'More research urged

These cases really raise the ante,' Mayo doctor says

By Eric Atherton

Sixteen years ago, cattle began dying in England of a brain-wasting disease. The public was told the condition wasn't a threat to people who ate beef.

Nine years later, people began dying of what is now widely known as "mad cow disease."


Could the same scenario be playing out with chronic wasting disease in the United States? Dr. Greg Poland, director of the Mayo Vaccine Research Group and a professor of medicine and infectious diseases, isn't ready to dismiss the possibility.

"In my mind, this is scary stuff," Poland said. "As physicians with this data in hand, we need to have a high index of suspicion. We need to be looking for this disease in people. And all states, everywhere there's hunting, must now aggressively look for this disease in their elk and deer herds."

The World Health Organization's official position about chronic wasting disease is that there has never been a documented case in which a human contracted a brain-wasting disease by eating an infected animal. Poland, however, believes the significance of this lack of evidence should not be overestimated.

"You can't use the absence of known cases as your safety net," he said. "Look at what's happening with the West Nile virus. The more we look, the more cases we're finding. You have to look hard before you can say it's safe."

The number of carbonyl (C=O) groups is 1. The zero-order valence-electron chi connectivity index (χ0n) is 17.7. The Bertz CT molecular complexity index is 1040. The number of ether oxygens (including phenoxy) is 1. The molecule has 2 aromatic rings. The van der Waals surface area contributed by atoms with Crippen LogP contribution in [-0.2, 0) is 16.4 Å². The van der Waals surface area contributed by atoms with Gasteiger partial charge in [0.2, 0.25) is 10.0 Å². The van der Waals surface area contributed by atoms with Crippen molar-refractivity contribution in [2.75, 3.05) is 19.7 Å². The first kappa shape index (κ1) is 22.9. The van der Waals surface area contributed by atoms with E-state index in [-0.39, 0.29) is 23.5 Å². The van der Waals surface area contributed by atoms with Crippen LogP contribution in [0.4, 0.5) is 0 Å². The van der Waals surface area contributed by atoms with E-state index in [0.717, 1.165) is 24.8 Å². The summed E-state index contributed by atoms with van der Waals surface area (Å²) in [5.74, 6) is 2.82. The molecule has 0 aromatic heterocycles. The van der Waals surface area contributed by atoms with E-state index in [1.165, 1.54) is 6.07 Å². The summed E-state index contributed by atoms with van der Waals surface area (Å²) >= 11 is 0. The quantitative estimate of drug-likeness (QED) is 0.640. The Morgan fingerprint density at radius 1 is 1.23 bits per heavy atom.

Deer hunters and consumers of venison are not the only ones concerned. Today, concern about possible transmission of mad cow disease is the reason potential blood donors must answer questions about their travels in Europe. If evidence is found that chronic wasting disease can cross the species barrier between animals and humans, the consequences would be enormous.

"This has huge ramifications for organ donation and blood donation," Poland said. "If we learn this condition can be spread to humans, look at how many people eat elk or venison."

Despite these concerns, Poland emphasizes that panic is not the answer. Research is.

And the time is now.


"These cases really raise the ante in my mind," he said. "We have to put resources into understanding this disease."

The Minnesota Department of Natural Resources is in the final stages of developing a testing program for chronic wasting disease in the state's deer herd. The program will be implemented during this fall's deer hunt.

There is no documented case of chronic wasting disease in deer or elk in Minnesota.

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